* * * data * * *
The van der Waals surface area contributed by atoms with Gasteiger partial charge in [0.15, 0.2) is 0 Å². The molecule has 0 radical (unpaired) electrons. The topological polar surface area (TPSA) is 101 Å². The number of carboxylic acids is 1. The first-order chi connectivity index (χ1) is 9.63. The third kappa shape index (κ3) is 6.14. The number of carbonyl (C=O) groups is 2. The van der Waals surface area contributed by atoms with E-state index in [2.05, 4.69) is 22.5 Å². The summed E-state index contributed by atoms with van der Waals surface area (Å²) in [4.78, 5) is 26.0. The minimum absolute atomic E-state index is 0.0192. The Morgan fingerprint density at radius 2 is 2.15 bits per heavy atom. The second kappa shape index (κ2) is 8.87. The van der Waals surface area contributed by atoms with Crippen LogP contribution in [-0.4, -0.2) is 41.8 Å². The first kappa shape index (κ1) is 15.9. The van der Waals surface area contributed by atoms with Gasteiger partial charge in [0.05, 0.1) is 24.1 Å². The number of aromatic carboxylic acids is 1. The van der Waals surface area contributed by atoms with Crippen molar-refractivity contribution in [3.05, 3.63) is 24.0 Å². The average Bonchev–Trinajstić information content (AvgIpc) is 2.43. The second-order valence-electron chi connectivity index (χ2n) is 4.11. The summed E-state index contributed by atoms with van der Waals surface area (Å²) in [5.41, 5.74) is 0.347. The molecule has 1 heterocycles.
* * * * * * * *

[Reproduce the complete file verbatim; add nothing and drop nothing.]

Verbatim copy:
The van der Waals surface area contributed by atoms with Gasteiger partial charge in [0.15, 0.2) is 0 Å². The molecule has 0 radical (unpaired) electrons. The topological polar surface area (TPSA) is 101 Å². The number of carboxylic acids is 1. The first-order chi connectivity index (χ1) is 9.63. The third kappa shape index (κ3) is 6.14. The number of carbonyl (C=O) groups is 2. The van der Waals surface area contributed by atoms with E-state index in [2.05, 4.69) is 22.5 Å². The summed E-state index contributed by atoms with van der Waals surface area (Å²) in [4.78, 5) is 26.0. The minimum absolute atomic E-state index is 0.0192. The Morgan fingerprint density at radius 2 is 2.15 bits per heavy atom. The second kappa shape index (κ2) is 8.87. The van der Waals surface area contributed by atoms with Crippen LogP contribution in [-0.4, -0.2) is 41.8 Å². The first kappa shape index (κ1) is 15.9. The van der Waals surface area contributed by atoms with Gasteiger partial charge in [0.05, 0.1) is 24.1 Å². The number of aromatic carboxylic acids is 1. The van der Waals surface area contributed by atoms with Crippen molar-refractivity contribution in [3.05, 3.63) is 24.0 Å². The average Bonchev–Trinajstić information content (AvgIpc) is 2.43. The second-order valence-electron chi connectivity index (χ2n) is 4.11. The summed E-state index contributed by atoms with van der Waals surface area (Å²) in [5.41, 5.74) is 0.347. The molecule has 1 heterocycles.